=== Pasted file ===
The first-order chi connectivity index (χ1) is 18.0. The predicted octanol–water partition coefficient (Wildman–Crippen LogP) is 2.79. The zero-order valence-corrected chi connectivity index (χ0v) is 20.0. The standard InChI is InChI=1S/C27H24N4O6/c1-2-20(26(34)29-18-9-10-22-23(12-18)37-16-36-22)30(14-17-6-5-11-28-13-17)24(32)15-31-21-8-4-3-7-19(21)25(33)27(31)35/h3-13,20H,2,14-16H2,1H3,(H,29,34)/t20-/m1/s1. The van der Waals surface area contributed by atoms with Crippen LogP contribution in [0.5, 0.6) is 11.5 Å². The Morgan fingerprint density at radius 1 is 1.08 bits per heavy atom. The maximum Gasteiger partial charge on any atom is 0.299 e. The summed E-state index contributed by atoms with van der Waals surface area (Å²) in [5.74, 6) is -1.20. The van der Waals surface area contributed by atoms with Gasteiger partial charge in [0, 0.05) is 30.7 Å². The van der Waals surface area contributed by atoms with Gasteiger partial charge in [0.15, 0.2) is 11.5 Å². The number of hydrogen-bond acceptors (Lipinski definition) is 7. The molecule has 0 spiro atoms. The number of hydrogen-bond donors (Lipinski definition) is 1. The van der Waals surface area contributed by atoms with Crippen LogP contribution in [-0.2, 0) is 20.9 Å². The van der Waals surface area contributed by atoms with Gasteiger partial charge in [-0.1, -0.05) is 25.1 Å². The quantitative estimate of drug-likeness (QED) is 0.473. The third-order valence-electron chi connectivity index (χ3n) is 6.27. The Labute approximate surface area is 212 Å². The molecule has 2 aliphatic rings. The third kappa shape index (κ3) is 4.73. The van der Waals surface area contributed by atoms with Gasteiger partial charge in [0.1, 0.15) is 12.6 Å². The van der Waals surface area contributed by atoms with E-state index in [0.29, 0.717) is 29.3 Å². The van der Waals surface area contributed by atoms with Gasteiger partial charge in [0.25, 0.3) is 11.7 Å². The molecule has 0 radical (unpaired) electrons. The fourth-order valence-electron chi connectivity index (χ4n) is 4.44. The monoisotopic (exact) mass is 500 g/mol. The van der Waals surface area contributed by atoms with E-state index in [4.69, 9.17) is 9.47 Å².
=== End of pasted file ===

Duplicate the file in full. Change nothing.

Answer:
The first-order chi connectivity index (χ1) is 18.0. The predicted octanol–water partition coefficient (Wildman–Crippen LogP) is 2.79. The zero-order valence-corrected chi connectivity index (χ0v) is 20.0. The standard InChI is InChI=1S/C27H24N4O6/c1-2-20(26(34)29-18-9-10-22-23(12-18)37-16-36-22)30(14-17-6-5-11-28-13-17)24(32)15-31-21-8-4-3-7-19(21)25(33)27(31)35/h3-13,20H,2,14-16H2,1H3,(H,29,34)/t20-/m1/s1. The van der Waals surface area contributed by atoms with Crippen LogP contribution in [0.5, 0.6) is 11.5 Å². The Morgan fingerprint density at radius 1 is 1.08 bits per heavy atom. The maximum Gasteiger partial charge on any atom is 0.299 e. The summed E-state index contributed by atoms with van der Waals surface area (Å²) in [5.74, 6) is -1.20. The van der Waals surface area contributed by atoms with Gasteiger partial charge in [0, 0.05) is 30.7 Å². The van der Waals surface area contributed by atoms with Gasteiger partial charge in [0.15, 0.2) is 11.5 Å². The number of hydrogen-bond acceptors (Lipinski definition) is 7. The molecule has 0 spiro atoms. The number of hydrogen-bond donors (Lipinski definition) is 1. The van der Waals surface area contributed by atoms with Crippen LogP contribution in [-0.2, 0) is 20.9 Å². The van der Waals surface area contributed by atoms with Gasteiger partial charge in [-0.1, -0.05) is 25.1 Å². The quantitative estimate of drug-likeness (QED) is 0.473. The third-order valence-electron chi connectivity index (χ3n) is 6.27. The Labute approximate surface area is 212 Å². The molecule has 2 aliphatic rings. The third kappa shape index (κ3) is 4.73. The van der Waals surface area contributed by atoms with Gasteiger partial charge in [0.1, 0.15) is 12.6 Å². The van der Waals surface area contributed by atoms with E-state index in [0.29, 0.717) is 29.3 Å². The van der Waals surface area contributed by atoms with Gasteiger partial charge in [0.25, 0.3) is 11.7 Å². The molecule has 0 radical (unpaired) electrons. The fourth-order valence-electron chi connectivity index (χ4n) is 4.44. The monoisotopic (exact) mass is 500 g/mol. The van der Waals surface area contributed by atoms with E-state index in [4.69, 9.17) is 9.47 Å².